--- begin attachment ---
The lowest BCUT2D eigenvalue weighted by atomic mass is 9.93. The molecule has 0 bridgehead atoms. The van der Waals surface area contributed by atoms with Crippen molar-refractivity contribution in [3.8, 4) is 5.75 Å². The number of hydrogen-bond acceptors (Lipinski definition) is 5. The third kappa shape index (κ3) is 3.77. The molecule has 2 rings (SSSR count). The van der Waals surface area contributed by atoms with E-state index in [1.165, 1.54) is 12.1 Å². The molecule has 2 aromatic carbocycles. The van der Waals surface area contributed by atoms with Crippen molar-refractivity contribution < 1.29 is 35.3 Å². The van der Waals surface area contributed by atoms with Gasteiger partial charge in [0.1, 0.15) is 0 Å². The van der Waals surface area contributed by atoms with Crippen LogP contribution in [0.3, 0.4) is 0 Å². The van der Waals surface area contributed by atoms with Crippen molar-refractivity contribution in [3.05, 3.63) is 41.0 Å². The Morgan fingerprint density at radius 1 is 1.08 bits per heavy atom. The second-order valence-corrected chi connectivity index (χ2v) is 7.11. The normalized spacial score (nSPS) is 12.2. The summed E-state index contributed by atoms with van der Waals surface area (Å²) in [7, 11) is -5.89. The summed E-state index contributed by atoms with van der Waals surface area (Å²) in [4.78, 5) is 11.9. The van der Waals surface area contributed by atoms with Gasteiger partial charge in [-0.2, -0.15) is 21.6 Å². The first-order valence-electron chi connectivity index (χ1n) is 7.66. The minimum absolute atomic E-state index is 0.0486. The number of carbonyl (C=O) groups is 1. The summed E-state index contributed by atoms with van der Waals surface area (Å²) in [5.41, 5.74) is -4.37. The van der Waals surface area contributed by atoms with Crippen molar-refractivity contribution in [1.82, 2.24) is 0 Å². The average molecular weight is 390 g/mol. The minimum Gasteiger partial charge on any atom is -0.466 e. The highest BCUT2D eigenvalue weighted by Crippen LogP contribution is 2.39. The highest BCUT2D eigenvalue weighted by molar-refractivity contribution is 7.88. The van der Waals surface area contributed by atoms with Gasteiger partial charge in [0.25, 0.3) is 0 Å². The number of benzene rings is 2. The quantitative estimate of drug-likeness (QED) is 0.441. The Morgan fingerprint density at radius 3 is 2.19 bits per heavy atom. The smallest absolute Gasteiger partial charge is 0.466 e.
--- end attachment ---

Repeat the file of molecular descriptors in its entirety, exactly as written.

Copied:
The lowest BCUT2D eigenvalue weighted by atomic mass is 9.93. The molecule has 0 bridgehead atoms. The van der Waals surface area contributed by atoms with Crippen molar-refractivity contribution in [3.8, 4) is 5.75 Å². The number of hydrogen-bond acceptors (Lipinski definition) is 5. The third kappa shape index (κ3) is 3.77. The molecule has 2 rings (SSSR count). The van der Waals surface area contributed by atoms with E-state index in [1.165, 1.54) is 12.1 Å². The molecule has 2 aromatic carbocycles. The van der Waals surface area contributed by atoms with Crippen molar-refractivity contribution < 1.29 is 35.3 Å². The van der Waals surface area contributed by atoms with Gasteiger partial charge in [0.1, 0.15) is 0 Å². The van der Waals surface area contributed by atoms with Crippen LogP contribution in [0.3, 0.4) is 0 Å². The van der Waals surface area contributed by atoms with Crippen molar-refractivity contribution in [3.05, 3.63) is 41.0 Å². The Morgan fingerprint density at radius 1 is 1.08 bits per heavy atom. The second-order valence-corrected chi connectivity index (χ2v) is 7.11. The normalized spacial score (nSPS) is 12.2. The summed E-state index contributed by atoms with van der Waals surface area (Å²) in [7, 11) is -5.89. The summed E-state index contributed by atoms with van der Waals surface area (Å²) in [4.78, 5) is 11.9. The van der Waals surface area contributed by atoms with Gasteiger partial charge in [-0.2, -0.15) is 21.6 Å². The first-order valence-electron chi connectivity index (χ1n) is 7.66. The minimum absolute atomic E-state index is 0.0486. The number of carbonyl (C=O) groups is 1. The summed E-state index contributed by atoms with van der Waals surface area (Å²) in [5.41, 5.74) is -4.37. The van der Waals surface area contributed by atoms with Crippen molar-refractivity contribution in [1.82, 2.24) is 0 Å². The average molecular weight is 390 g/mol. The minimum Gasteiger partial charge on any atom is -0.466 e. The highest BCUT2D eigenvalue weighted by Crippen LogP contribution is 2.39. The highest BCUT2D eigenvalue weighted by molar-refractivity contribution is 7.88. The van der Waals surface area contributed by atoms with Gasteiger partial charge in [0.25, 0.3) is 0 Å². The number of benzene rings is 2. The quantitative estimate of drug-likeness (QED) is 0.441. The Morgan fingerprint density at radius 3 is 2.19 bits per heavy atom. The smallest absolute Gasteiger partial charge is 0.466 e.